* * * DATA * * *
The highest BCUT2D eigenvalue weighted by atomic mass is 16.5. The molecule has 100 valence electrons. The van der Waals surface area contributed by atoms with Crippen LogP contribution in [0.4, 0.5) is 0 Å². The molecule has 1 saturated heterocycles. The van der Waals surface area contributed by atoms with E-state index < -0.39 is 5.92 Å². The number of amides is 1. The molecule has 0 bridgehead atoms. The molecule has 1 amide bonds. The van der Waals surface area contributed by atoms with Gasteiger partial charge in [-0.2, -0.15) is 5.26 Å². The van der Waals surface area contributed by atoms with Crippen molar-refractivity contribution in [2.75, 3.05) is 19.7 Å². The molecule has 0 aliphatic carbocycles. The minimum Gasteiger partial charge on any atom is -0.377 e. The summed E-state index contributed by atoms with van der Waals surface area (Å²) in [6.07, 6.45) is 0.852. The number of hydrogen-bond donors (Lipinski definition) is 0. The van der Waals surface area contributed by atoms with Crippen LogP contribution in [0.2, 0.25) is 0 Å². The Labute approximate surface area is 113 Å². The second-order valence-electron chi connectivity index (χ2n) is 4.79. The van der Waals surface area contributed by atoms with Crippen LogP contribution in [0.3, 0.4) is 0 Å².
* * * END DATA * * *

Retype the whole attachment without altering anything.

The highest BCUT2D eigenvalue weighted by atomic mass is 16.5. The molecule has 100 valence electrons. The van der Waals surface area contributed by atoms with Crippen LogP contribution in [0.4, 0.5) is 0 Å². The molecule has 1 saturated heterocycles. The van der Waals surface area contributed by atoms with E-state index < -0.39 is 5.92 Å². The number of amides is 1. The molecule has 0 bridgehead atoms. The molecule has 1 amide bonds. The van der Waals surface area contributed by atoms with Gasteiger partial charge in [-0.2, -0.15) is 5.26 Å². The van der Waals surface area contributed by atoms with Crippen molar-refractivity contribution in [2.75, 3.05) is 19.7 Å². The molecule has 0 aliphatic carbocycles. The minimum Gasteiger partial charge on any atom is -0.377 e. The summed E-state index contributed by atoms with van der Waals surface area (Å²) in [6.07, 6.45) is 0.852. The number of hydrogen-bond donors (Lipinski definition) is 0. The van der Waals surface area contributed by atoms with Crippen LogP contribution in [0.2, 0.25) is 0 Å². The Labute approximate surface area is 113 Å². The second-order valence-electron chi connectivity index (χ2n) is 4.79. The van der Waals surface area contributed by atoms with Crippen LogP contribution in [0.3, 0.4) is 0 Å².